Senior Airman Rene Martinez, 51st Aerospace Medicine Squadron Public Health food inspector, checks for proper food labeling at Osan Air Base, Republic of Korea, July 11, 2012. Foods cannot be served if they have been stored in excess of seven days. Martinez inspects military and commercial eating establishments on base. (U.S. Air Force photo/Staff Sgt. Craig Cisek)
Senior Airman Rene Martinez uses a temperature gun to check the temperature of a refrigeration unit in the exchange food court on Osan Air Base, Republic of Korea, July 11, 2012. The refrigeration unit – which is shared by food court restaurants -- must maintain a constant temperature to keep food safe. Martinez is a 51st Aerospace Medicine Squadron Public Health food inspector. (U.S. Air Force photo/Staff Sgt. Craig Cisek)
Senior Airman Rene Martinez, 51st Aerospace Medicine Squadron Public Health food inspector, oversees the self-inspection report for Subway at Osan Air Base, Republic of Korea, July 11, 2012. Martinez conducts inspections at commercial and military dining establishments. The self-inspection is a daily requirement for vendors but must be documented once a week by vendors. (U.S. Air Force photo/Staff Sgt. Craig Cisek)
Senior Airman Rene Martinez, 51st Aerospace Medicine Squadron Public Health food inspector, conducts a pH test on a cleaning solution at Osan Air Base, Republic of Korea, July 11, 2012. The test determines whether the pH levels of cleaning water are in line with standards. Only detergents deemed safe may be used to clean food service areas. (U.S. Air Force photo/Staff Sgt. Craig Cisek)
by Staff Sgt. Stefanie Torres
51st Fighter Wing Public Affairs
7/13/2012 - OSAN AIR BASE, Republic of Korea -- Protecting more than 5,000 people from food-borne illness is exactly what these Airmen intend to do to keep Osan mission ready.
But prevention is key when it comes to the 51st Aerospace Medicine Squadron's Public Health food inspections section, which actually goes beyond the realms of food and into sanitation for more than 60 facilities around base.
The two assigned food inspectors go out armed with temperature guns, litmus paper, and a wide knowledge of disease control to ensure base food supplies and facilities are in good condition.
"We are medics, but we are not the traditional medics," said Tech. Sgt. Rosemarie Wedderburn, 51st AMDS Public Health community health element chief. "We are the medics that go out and make sure the base is protected."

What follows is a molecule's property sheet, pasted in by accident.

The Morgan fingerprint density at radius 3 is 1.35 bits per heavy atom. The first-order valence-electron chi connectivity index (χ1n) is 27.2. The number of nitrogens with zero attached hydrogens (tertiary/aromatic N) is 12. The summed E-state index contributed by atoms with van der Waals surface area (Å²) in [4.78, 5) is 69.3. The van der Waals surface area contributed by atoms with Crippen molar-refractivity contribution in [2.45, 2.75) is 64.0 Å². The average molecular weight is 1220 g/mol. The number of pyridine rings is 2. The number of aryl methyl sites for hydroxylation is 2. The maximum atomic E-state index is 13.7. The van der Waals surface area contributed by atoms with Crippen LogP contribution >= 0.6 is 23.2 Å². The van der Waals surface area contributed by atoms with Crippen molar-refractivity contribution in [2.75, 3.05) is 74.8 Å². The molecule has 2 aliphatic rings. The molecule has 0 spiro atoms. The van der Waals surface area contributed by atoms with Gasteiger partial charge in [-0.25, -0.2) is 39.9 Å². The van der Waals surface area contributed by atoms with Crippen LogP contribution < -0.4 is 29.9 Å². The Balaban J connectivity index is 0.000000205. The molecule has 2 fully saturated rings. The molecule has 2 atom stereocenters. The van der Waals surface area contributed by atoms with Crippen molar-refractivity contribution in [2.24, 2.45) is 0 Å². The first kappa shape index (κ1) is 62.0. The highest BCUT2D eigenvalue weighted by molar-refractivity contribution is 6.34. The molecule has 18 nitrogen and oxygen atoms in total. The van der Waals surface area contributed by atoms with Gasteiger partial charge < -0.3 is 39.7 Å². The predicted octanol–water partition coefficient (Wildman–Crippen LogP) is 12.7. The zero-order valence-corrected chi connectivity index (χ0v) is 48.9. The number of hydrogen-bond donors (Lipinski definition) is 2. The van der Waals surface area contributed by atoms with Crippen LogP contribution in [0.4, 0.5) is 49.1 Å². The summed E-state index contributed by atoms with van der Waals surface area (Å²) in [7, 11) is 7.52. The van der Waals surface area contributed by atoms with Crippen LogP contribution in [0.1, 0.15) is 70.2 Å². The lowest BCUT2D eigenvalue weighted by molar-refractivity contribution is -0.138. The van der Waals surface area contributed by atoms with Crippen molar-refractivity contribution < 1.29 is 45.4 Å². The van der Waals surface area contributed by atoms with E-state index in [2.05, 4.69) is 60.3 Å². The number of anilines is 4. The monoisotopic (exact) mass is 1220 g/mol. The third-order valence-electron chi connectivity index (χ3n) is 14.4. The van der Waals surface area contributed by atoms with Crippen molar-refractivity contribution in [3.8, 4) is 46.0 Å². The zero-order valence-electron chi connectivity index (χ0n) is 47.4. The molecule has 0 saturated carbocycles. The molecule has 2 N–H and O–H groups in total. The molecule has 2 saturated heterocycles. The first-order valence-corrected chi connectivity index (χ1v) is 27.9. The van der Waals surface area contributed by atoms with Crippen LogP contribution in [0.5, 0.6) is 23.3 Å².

The main purpose for food inspection is to prevent illness outbreaks and ensure the facilities comply with U.S. Public Health Service food code and food comes from approved sources," she explained.
Looking for everything from package dates, sanitary conditions, and equipment storage, the two inspectors focus on the details that can cause the biggest alarm.
"There are a lot of minor, everyday things that can be overlooked on an average basis, and we make sure we have that covered," said Senior Airman Rene Martinez, 51st AMDS Public Health technician.
These include proper equipment handling and verifying food trucks are properly sealed on arrival.
Food cannot be more than seven days old and water cleaning solutions have to have the right amount of alkalinity, he explained.
"Food centers are required to do daily inspections, and we can come in for unannounced inspections at any time," Martinez said. "We have to make sure we are staying up-to-date because things can change in an instant."
Public facilities -- like the pool and gym -- are also covered by the food inspectors.
"We make sure there is hot water, no mold, and a cleaning schedule that is maintained," Wedderburn said. "This also goes for approved hotels off base. Sanitation is important."
They check children and workers at the child development centers are also looked out to make sure their immunizations are up to date, she said.
In the end, although there is much work to be done, Wedderburn and Martinez know they keep the base safe.
"The best part of this job is knowing that the whole base population can enjoy eating around base and not have to worry about getting sick," Wadderburn said.